Resulting in a cost for transportation CTR equal to:
$$ \begin{aligned} C_{TR} & = b_{SC} *\left[ {b_{MEC} *C_{SC{ - }MEC} + \left( {1 - b_{MEC} } \right)*C_{SC{ - }PYRO} } \right] \\ & \quad + \left( {1 - b_{SC} } \right)*\left[ {b_{MEC} *C_{non - SC - MEC} + \left( {1 - b_{MEC} } \right)*C_{non{ - }SC{ - }PYRO} } \right] \\ \end{aligned} $$
(4)
An application example about the non-selective cut scenario for GFRP product is modelled in the following section. In the case of different input flows, the core of the mathematical model remains the same and it’s scalable to the other macro- and sub-scenarios, for each of which specific objective function should be derived. The main differences to be implemented for the other cases are here reported:
  • In case of selective cut strategy, a first stage selective cut has to be added both for GFRP and CFRP products. The cut can be performed either on-site or in plant. Please notice that selective cut on-site enables all the other on-site treatments. For the selective cut contour, resulting in the cutting length, the cutting optimization algorithm can be exploited. Once performed the selective cut, the main optimization model can be applied separately to the N shapes resulting from the first cut.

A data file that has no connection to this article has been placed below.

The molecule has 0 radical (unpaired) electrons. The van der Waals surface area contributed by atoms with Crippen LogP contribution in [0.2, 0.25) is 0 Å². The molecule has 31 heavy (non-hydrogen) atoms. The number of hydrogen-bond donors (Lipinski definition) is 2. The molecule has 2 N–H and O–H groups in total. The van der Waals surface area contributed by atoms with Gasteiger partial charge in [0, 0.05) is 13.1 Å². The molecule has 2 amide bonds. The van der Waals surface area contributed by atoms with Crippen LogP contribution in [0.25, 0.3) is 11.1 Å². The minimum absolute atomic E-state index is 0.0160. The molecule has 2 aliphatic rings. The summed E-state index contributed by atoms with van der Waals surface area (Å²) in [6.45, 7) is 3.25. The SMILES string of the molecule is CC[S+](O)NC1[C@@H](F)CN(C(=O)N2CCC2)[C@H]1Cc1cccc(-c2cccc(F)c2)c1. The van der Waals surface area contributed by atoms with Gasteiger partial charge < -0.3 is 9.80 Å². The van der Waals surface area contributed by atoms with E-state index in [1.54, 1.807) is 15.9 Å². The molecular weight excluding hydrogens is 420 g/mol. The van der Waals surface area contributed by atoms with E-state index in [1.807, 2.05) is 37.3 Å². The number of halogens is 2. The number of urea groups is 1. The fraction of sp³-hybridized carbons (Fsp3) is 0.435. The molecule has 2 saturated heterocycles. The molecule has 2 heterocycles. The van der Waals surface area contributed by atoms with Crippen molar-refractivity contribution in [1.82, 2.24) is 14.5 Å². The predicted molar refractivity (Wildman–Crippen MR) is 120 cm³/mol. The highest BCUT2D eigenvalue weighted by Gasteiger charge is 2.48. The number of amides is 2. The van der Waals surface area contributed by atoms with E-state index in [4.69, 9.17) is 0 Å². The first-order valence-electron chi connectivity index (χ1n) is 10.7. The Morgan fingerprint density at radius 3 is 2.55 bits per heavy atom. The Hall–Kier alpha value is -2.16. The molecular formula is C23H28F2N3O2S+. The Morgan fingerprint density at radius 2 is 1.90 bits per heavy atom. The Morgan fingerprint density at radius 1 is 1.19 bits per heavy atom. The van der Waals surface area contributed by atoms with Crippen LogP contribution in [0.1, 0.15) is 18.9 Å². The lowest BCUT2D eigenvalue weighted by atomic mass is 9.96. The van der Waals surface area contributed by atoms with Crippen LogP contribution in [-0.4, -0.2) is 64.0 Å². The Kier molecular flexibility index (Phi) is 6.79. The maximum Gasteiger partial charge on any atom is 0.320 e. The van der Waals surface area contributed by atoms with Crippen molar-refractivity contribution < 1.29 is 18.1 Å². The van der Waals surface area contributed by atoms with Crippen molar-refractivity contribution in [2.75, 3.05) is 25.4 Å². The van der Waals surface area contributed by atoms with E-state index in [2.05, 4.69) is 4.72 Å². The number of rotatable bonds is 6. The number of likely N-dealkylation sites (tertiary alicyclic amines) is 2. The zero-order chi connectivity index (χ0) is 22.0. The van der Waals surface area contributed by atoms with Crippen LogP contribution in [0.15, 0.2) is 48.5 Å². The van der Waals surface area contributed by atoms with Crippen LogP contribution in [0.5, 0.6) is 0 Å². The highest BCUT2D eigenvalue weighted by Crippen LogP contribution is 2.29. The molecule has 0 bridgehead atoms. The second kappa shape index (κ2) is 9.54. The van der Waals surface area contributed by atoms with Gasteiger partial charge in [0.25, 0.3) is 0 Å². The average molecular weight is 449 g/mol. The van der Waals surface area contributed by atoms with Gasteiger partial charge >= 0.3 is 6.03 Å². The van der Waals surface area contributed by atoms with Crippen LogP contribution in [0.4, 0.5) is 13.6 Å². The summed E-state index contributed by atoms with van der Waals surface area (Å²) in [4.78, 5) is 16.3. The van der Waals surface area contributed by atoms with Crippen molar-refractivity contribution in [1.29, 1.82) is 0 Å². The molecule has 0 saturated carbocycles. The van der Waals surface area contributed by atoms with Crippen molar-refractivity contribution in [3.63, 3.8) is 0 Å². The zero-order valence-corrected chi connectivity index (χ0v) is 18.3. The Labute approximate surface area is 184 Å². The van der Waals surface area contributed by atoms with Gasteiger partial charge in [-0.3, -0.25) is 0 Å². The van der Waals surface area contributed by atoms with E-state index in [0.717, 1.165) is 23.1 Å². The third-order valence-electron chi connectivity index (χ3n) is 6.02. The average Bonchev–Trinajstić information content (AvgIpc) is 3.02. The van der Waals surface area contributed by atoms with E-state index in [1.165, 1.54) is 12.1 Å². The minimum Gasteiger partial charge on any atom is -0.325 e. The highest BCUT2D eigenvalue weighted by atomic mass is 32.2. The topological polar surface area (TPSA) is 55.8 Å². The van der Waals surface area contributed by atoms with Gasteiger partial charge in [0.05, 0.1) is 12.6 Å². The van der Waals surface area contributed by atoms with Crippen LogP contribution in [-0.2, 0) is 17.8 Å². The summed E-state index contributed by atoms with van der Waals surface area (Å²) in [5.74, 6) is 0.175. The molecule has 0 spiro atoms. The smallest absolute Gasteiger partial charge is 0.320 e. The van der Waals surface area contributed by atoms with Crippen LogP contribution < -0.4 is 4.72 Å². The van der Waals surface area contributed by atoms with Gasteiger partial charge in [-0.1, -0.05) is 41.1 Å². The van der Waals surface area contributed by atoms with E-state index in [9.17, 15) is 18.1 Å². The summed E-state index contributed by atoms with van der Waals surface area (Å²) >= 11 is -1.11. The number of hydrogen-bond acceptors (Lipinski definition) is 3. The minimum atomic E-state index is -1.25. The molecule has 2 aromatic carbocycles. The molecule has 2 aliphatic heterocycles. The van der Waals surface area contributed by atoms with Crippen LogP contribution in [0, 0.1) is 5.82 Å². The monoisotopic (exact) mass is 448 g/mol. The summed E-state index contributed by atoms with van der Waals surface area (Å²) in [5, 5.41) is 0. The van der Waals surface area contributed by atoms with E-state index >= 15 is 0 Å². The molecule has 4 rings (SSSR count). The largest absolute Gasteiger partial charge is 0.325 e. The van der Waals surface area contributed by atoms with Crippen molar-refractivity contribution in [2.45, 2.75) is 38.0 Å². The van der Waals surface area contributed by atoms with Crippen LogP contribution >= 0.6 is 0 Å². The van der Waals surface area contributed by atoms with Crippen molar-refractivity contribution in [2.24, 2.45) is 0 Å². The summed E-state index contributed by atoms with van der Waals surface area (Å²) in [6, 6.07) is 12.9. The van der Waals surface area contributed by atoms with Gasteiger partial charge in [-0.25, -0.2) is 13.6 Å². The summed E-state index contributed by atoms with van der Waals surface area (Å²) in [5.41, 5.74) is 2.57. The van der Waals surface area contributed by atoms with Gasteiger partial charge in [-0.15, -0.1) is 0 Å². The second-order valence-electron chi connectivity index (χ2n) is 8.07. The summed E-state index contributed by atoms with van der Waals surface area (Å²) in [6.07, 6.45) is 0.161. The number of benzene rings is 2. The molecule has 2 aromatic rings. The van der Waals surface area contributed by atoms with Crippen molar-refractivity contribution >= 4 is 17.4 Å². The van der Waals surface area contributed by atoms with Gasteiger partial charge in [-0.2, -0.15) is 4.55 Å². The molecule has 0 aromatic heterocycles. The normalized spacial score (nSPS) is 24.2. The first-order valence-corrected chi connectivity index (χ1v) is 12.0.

• In case of CFRP products, shredding costs have to be properly substituted by pyrolysis costs. On-site coarse shredding to enable transport saturation through size reduction is not a viable option in case of thermal recycling.

4.1 Application Example: Non-Selective Cut Scenario for GFRP Products

According to the previous analysis, the model has the objective to select the cheapest option among the following possible routes:
  • Route 1: EoL products are cut in situ to increase truck saturation and reach acceptable dimension for further shredding treatment, transported through regular transport and shredded in plant to reach the target output dimension;
  • Route 2: EoL products are cut and shredded in situ to increase truck saturation, transported through regular transport and shredded again in plant to reach the target output dimension;
  • Route 3: EoL products are cut in situ to increase truck saturation, transported through regular transport, cut again in plant to reach acceptable dimension for further shredding treatment and shredded in plant to reach the target output dimension.
  • Route 4: EoL products are dismantled in-situ and transported by using an exceptional load transport to the recycling plant. Here the products are cut to reach acceptable dimension for further shredding treatment.
The objective function behind this model is reported in the following:
$$ C_{non{ - }SC{ - }MEC} = min\sum_{i = 1}^4 {b_{MEC - i} *C_{non{ - }SC{ - }MEC - i} } $$
(5)
Variables name
Description
Unit of measure
Variable type
Cnon-SC-MEC
Cost of mechanical recycling approach
Cumulated
bMEC−i
Boolean: route i
Boolean
Decision
Cnon-SC-MEC−i
Cost of route i
Cumulated
Constrained by: